Amid all the calls for higher inflation and continued growth in the US, Treasury yields have failed to meaningfully rise.
Treasurys have remained attractive, keeping yields low, as investors consider a blurry growth picture in the US combined with uncertainty about geopolitics and President Donald Trump’s economic agenda.
“I think we’re more likely to go to Mars before we have a 4%-5% 10-year Treasury,” David Bianco, chief investment strategist for the Americas at Deutsche Asset Management, said in an interview with Business Insider. “I think it stays near or below 3% through this cycle.” Yields rise when bond prices fall.
“Rates markets sit at an important intersection,” said Matthew Hornbach, a strategist at Morgan Stanley, in a recent note. “The stoplight for reflation has turned green again, but global sovereign markets have not yet shifted into drive,” suggesting that investors are waiting for better economic data and equity-market performance, he added.
The current economic recovery is likely to extend its run and become the longest ever in US history, surpassing the expansion from 1991 to 2001, Bianco said. But during that time, the 10-year yield would struggle to rise well beyond 3%, he added.
Treasurys fell on Thursday, with the 10-year yield up three basis points at 2.36% at 11 a.m. ET. The Federal Reserve on Wednesday said economic weakness in the first quarter was likely transitory, further convincing Wall Street that it will raise interest rates at its June meeting.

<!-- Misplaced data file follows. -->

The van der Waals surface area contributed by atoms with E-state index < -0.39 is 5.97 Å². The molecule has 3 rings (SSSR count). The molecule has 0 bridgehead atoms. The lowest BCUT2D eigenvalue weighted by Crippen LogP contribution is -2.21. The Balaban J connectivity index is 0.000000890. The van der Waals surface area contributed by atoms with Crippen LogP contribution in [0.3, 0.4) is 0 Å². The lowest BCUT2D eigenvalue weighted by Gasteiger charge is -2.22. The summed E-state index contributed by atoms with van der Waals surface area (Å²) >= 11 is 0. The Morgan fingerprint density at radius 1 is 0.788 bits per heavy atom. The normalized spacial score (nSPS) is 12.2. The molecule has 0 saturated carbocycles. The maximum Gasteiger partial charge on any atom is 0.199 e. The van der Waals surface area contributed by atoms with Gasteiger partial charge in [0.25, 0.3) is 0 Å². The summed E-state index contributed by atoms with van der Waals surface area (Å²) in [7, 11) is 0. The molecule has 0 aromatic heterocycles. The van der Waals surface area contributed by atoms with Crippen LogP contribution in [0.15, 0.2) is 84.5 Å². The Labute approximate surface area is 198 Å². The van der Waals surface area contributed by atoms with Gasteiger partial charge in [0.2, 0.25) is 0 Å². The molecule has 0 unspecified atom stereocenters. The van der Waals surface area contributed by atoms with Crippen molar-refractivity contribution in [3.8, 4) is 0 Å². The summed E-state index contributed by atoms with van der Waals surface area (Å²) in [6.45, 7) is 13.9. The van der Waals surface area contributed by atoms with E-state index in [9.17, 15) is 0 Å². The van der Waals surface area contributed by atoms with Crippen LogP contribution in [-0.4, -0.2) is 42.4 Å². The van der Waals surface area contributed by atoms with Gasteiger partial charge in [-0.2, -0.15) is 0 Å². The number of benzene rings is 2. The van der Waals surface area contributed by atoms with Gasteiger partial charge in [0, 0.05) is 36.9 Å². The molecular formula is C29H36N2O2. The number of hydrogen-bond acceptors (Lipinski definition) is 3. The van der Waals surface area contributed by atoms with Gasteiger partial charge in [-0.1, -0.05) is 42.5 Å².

“About 2% is about as high as the Fed goes, assuming there’s no inflation problem” that prompts the Fed to combat it by raising rates even higher, Bianco said. The benchmark Fed funds rate is in a range of 0.75% to 1%.
Higher commodity prices could theoretically stoke inflation, but that’s not relevant right now, he said. Crude oil, for example, faces a structural barrier to returning to $US70 or $US80 per barrel because the market is oversupplied.
The labour market is another unlikely source of inflation in Bianco’s view. That’s because incomes may not rise meaningfully enough to cause a wage-price spiral in which higher wages raise demand for spending and consequently, prices.
“I think wage growth will only go up if productivity goes up,” he said. Higher inequality in the US has meant that salaries are increasing at a slower pace than worker productivity, compared to how they tracked each other before the 1970s. But the output growth that employers get out of investing in new workers has been on the decline globally, making stronger wage growth less likely despite a tight labour market.
Lower borrowing costs, which encourage companies to take on debt and buy their own shares, could continue to support the stock market.
“If I’m right that interest rates continue to stay low as the cycle continues and the Fed does a little bit more hiking, and the Fed doesn’t see the need to go above 2% even in 2018 or 2019, I think the S&P’s PE on a forward basis goes from 18 to 20,” Bianco said. “A lot of things that people think are overvalued like utility stocks have more upside.”